Researchers from Groningen have developed an alternative to epoxy resin that can repair itself when damaged. The material is also fully recyclable a limited number of times, and does not contain Bisphenol A, a substance that can disrupt the endocrine system. Rodrigo Andrés Araya Hermosilla will defend his PhD thesis on Monday 17 October on the development of this alternative.
Epoxy resin is an important ingredient in thermosetting plastics. Plastics generally consists of a polymer and a filler. The filler largely determines the properties of the final product. Mix different fillers with epoxy resin and you get plastics ranging from the inside of bottle tops or beer cans and coatings for cars, oars, wind turbines and electronics to glues.
‘One problem with these plastics is that you can’t return them to their original components’, says Francesco Picchioni, Professor of Chemical Product Technology at the Engineering and Technology Institute of the University of Groningen and supervisor of Andrés Araya Hermosilla. Long polymer chains bond together to form plastics. With thermosetting polymers, so much energy is needed to break these bonds that the chains themselves break too. ‘In 2009, we showed that we could make a thermosetting polymer where you could break the bonds without damaging the chains.’
Andrés Araya Hermosilla’s work builds upon this. ‘Our first study focused on polymers only. This time we studied them in combination with fillers’, explains Picchioni. In the study, they altered the combination of polymer and filler one step at a time until they produced a good product. ‘The material was too brittle, for instance, but the addition of rubber made it tougher.’
The material that they produced is mainly based on carbon nanotubes. These give the material good mechanical properties, but also make it a good conductor. And this has an interesting application, says Picchioni. ‘If we send electricity through the material, it heats up. And when it heats up, the bonds between the polymers gradually slacken and become somewhat fluid. In this state mild damage disappears as if by magic.’ An electrical charge therefore induces the material to repair itself.
If you increase the heat, the material breaks down completely, leaving the original polymer chains. ‘So you can use it again. You therefore have full recycling, from cradle to cradle as it is known.’ Until now, this was not possible with thermosetting plastics. ‘You can only reuse them in various applications as plastic beads, or you can try to regain some of the energy from the material by burning it.’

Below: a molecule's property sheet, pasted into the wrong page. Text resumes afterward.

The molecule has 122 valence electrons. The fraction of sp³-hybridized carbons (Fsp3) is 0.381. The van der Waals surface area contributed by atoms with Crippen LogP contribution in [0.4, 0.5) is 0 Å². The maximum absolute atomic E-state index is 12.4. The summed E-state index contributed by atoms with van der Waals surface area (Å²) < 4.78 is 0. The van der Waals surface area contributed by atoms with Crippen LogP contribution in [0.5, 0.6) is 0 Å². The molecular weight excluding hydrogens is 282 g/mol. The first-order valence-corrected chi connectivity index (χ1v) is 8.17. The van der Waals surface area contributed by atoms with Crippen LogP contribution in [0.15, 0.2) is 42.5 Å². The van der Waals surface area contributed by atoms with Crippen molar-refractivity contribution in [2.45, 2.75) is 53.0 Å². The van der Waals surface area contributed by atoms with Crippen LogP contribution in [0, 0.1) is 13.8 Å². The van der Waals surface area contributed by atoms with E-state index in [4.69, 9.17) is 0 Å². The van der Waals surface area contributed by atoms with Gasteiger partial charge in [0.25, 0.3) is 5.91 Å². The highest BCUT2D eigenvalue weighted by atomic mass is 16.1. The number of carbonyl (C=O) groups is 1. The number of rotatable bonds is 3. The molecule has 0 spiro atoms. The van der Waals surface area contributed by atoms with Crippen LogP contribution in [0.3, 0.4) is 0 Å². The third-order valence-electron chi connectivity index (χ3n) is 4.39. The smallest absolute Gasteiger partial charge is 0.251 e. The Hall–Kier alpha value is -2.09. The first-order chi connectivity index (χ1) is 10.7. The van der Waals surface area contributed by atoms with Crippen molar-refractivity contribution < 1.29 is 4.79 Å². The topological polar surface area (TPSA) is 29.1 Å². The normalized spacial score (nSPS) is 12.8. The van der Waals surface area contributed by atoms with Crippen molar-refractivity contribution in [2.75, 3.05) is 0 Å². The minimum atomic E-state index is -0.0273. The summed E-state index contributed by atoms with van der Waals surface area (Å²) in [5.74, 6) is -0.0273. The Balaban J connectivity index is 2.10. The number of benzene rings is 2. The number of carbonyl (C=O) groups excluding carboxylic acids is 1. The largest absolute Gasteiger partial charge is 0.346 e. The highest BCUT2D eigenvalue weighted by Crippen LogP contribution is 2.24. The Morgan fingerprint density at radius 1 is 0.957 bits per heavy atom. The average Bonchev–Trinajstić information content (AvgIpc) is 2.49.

This form of recycling is still limited. ‘We have only managed to reuse the material once. If we try to reuse it again, the results are no longer as good.’ It may be possible to improve on this, but being able to reuse it once already represents progress.
Andrés Araya Hermosilla did not study specific applications for his material. ‘The most obvious one is to replace epoxy resins’, says Picchioni. These are used in all sorts of plastics, glues and coatings, as well as in electronics. ‘At present, none of these can be fully recycled.’ Furthermore, epoxy resin often contains Bisphenol A, which can mimic the female hormone oestrogen. Health risks appear to be associated with its large-scale use.
Picchioni’s alternative is recyclable, self-healing and does not contain Bisphenol A. Are there no disadvantages? Picchioni laughs. ‘Our plastic is made with polyketone, a polymer that was developed in the 1980s but that is not yet commercially available.’ But change appears to be afoot, with the recent opening of a polyketone factory in South Korea. Perhaps this is the route to market domination for the Groningen invention?
Andrés Araya Hermosilla defended his thesis on October 17, 2016.
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